When you talk of touching, it is clear you mean more than showing love and affection. I have no experience of that kind of thing, so it’s hard to imagine what you felt. It must be terrible to have physical intimacy forced on you by an adult. That happened to Andrew. It filled him with doubts and guilt. As if his uncle had awakened a monster in him and Andrew couldn’t tell where he stopped and the monster began.
You mention trust. How it was so often broken for you. I can well imagine that if people frequently betrayed you, it must have been hard to know who to trust. It makes sense that you would end up unsure of yourself and others. The way you tell your story, it sounds like you are attracted to untrustworthy people or they were attracted to you. When I was shut away in the convent, there were a number of girls I couldn’t trust. But I never had any difficulty knowing who to trust. I felt like I was standing on solid ground when it came to trust, maybe because as a little girl although relationships were very formal, they were always clear and trustworthy.
The concert was very moving yesterday evening. We were in the Munster where the Lost Girls gave one of their first ever concerts and where Peter and I finally got back together. It is the largest church in Lucern and the building was packed. Peter and I slipped out the back once the concert was over. We sat on that same bench we’d used the first time he came to Lucern. The moment was ripe for a kiss, I found myself longing for it, but I couldn’t help thinking how people would react seeing us kissing. Girls might be able to hold hands and even kiss each other on the cheek, but not kiss like I wanted to kiss him. Instead we just sat there holding hands in silence and watched people wending their way between the gravestones heading for the back gate out of the grounds.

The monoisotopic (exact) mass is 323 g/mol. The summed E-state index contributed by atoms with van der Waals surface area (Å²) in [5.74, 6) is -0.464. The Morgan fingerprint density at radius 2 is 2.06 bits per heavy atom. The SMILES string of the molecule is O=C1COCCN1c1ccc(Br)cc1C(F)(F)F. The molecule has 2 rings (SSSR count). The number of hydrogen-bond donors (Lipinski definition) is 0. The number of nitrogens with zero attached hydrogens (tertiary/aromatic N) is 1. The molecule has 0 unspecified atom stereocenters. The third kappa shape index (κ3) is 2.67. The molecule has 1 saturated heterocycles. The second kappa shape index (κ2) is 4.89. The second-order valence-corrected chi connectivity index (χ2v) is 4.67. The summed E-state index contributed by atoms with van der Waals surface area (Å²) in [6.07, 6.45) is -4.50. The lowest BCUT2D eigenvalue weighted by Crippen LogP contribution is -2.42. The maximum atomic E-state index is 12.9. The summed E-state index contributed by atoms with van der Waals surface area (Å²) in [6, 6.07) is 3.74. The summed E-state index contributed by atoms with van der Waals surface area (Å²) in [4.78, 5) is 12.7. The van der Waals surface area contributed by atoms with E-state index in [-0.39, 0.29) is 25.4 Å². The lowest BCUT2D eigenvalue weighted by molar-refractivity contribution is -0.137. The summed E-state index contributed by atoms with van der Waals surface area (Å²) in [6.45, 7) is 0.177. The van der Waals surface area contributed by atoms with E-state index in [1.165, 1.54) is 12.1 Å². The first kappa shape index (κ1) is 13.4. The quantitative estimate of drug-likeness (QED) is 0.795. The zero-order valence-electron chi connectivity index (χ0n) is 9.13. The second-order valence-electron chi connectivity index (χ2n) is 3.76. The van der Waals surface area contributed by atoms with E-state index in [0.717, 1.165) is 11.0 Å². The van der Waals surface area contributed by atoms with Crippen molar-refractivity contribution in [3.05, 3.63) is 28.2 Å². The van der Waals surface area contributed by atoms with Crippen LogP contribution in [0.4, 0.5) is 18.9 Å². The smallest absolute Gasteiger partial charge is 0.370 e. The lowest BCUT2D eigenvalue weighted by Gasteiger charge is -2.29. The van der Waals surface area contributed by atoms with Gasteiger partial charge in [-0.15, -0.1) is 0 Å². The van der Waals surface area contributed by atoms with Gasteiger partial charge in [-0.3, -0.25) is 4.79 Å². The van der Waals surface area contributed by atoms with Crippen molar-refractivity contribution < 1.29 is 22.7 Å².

Tomorrow is a national holiday here in Switzerland to celebrate the original founding of the Confederation and our concert was part of those festivities. But more about that later.
The Boy & Girl Saga
Boy & Girl – Imagine Peter’s delight when he finds himself in the head of a girl, he who secretly dresses as a girl. Yet, despite his wild hopes, that girl is not him. She’s Kaitlin, the daughter of a mage in a beleaguered world. Peter has his own problems when a new girl at school threatens to reveal his girly ways. Becoming friends, Kate and Peter confront their problems together.
In Search of Lost Girls – In search of Kate, his lost soul-mate, Peter is beset by individuals hell-bent on stopping him dressing as a girl and besmirching the name of all those who befriend him. Meanwhile Kate has been dumped into a girls’ orphanage where, despite constant abuse and mistreatment, she emerges as a decisive figure in the rescue of her fellow orphans.
We Girls – Peter is beset by an existential choice, retain his androgynous ambiguity or say goodbye to his girlish self. Circumstances, however, force both him and Kate to take up other challenges. By straddling the line between child and adult, between carefree creativity and weighty responsibility, between play and work, they find imaginative ways to confront far-reaching problems on which adults persistently turn a blind eye.